God and Us

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God and Us

HEIDELBERG CATECHISM, LORD’S DAY 25

It is by faith alone that we share in Christ and all his blessings:  where then does that faith come from?

The Holy Spirit produces it in our hearts by the preaching of the holy gospel, and confirms it through our use of the holy sacraments.

What are sacraments?

Sacraments are holy signs and seals for us to see.  They were instituted by God so that by our use of them he might make us understand more clearly the promise of the gospel, and might put his seal on that promise.  And this is God’s gospel promise:  to forgive our sins and give us eternal life by grace alone because of Christ’s sacrifice finished on the cross.

Are both the word and the sacraments then intended to focus our faith on the sacrifice of Jesus Christ on the cross as the only ground of our salvation?

Right!  In the gospel the Holy Spirit teaches us and through the holy sacraments he assures us that our entire salvation rests on Christ’s one sacrifice for us on the cross.

How many sacraments did Christ institute in the New Testament?

Two: baptism and the Lord’s Supper

 

God and Us

Friday, June 16: Matthew 6:5-15

One of the most comforting statements imaginable is found in the Catechism – “I am not my own but belong – body and soul, in life and in death – to my faithful Savior Jesus Christ.”  It’s part of our Reformed soul language, the way in which we understand and experience the world.  Why is it so comforting?  Is it because it’s been passed down as part of the heritage of faith?  Is it because many of us learned the catechism at a young age?  While perhaps these reasons play a role, I think the main reason is this:  it isn’t up to us. When we experience the gospel promise – the grace and mercy and love poured out upon us, made tangible by the celebration of the Sacraments – it isn’t something we have earned by our good works or achieved by our outstanding faith.  In fact, if the salvation of creation was left in our hands, there is a good chance we would royally mess it up.  We humans have a tendency to think only about ourselves.  We humans have a tendency to rely on our intellect, our emotion, our material wealth, our economic status, our….the list goes on and on.  Imagine trying to achieve or earn our way into heaven, when we know our faith journey should be centered on Christ.  Imagine trying to achieve or earn our way into heaven, when we know our personal faith is defined by the larger community of believers.  Imagine trying to achieve or earn our way into heaven, when we know the Sacraments point us toward the gospel promise.  Imagine trying to achieve or earn our way into heaven when we are called to proclaim God’s work in our lives as loud as our lungs will allow.  Imagine trying to achieve or earn our way into heaven, when the gospel tells us we aren’t good enough.  Imagine trying to achieve or earn our way into heaven, when the Triune God – our loving Creator, our sacrificial Redeemer, and our ever-present Sustainer – calls us into his loving arms and offers to carry the burden of sin for us. The Sacraments serve to point us toward this resounding truth: Thanks be to God that our salvation isn’t up to us.  What a sense of comfort that brings! As Paul writes, “If God is for us, who can be against us?  He who did not spare his own Son, but gave him up for us all – how will he not also, along with him, graciously give us all things?  Who will bring any charge against those whom God has chosen?  It is God who justifies.  Who then is the one who condemns?  No one.  Christ Jesus who died – more than that, who was raised to life – is at the right hand of God and is also interceding for us.  Who shall separate us from the love of Christ?  Shall trouble or hardship or persecution or famine or nakedness or danger or sword?  As it is written: “For your sake we face death all day long; we are considered as sheep to be slaughtered.”  No, in all these things we are more than conquerors through him who loved us.  For I am convinced that neither death nor life, neither angels or demons, neither the present nor the future, nor any powers, neither height nor depth, nor anything else in all creation, will be able to separate us from the love of God that is in Christ Jesus” (Romans 8:31-39).   As we continue to study and celebrate the Sacraments, it is my prayer that you will remember the One who has already accomplished salvation for you.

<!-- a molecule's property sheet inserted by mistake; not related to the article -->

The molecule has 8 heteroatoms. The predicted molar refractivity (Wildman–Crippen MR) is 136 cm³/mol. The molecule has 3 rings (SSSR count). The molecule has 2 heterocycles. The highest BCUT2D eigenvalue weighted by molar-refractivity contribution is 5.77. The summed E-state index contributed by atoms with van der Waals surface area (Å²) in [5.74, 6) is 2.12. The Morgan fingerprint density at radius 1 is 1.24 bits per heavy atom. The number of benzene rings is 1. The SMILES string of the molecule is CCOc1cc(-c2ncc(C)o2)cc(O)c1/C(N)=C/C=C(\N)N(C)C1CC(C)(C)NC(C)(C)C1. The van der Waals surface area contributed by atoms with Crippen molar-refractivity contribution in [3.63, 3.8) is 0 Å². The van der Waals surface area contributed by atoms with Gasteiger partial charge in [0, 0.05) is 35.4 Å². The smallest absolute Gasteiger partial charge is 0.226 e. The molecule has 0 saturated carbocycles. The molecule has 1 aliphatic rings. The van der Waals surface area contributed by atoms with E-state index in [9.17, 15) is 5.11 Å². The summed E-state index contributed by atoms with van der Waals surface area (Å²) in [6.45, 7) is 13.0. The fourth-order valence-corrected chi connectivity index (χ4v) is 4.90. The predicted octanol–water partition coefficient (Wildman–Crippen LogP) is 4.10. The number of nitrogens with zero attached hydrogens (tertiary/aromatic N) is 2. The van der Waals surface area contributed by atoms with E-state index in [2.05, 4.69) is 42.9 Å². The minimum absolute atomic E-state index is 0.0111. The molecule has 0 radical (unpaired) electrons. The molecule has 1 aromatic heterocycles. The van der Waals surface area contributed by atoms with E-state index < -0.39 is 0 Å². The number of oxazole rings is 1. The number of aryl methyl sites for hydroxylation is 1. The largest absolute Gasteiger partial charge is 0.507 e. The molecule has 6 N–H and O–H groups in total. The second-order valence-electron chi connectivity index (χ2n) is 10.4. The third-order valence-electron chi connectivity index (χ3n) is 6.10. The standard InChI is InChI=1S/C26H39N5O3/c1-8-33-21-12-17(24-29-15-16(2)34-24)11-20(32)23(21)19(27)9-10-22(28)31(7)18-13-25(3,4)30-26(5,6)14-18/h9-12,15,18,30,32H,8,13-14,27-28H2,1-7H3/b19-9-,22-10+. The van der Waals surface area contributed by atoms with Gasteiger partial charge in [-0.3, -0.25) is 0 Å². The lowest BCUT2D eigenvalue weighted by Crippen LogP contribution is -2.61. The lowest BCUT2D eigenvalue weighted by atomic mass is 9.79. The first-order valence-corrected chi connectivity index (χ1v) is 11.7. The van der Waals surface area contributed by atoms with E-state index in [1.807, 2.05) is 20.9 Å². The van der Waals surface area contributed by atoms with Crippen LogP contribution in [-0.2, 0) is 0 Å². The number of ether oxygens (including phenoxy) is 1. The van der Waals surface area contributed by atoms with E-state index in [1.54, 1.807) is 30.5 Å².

Chaplain Sarah Hoogendoorn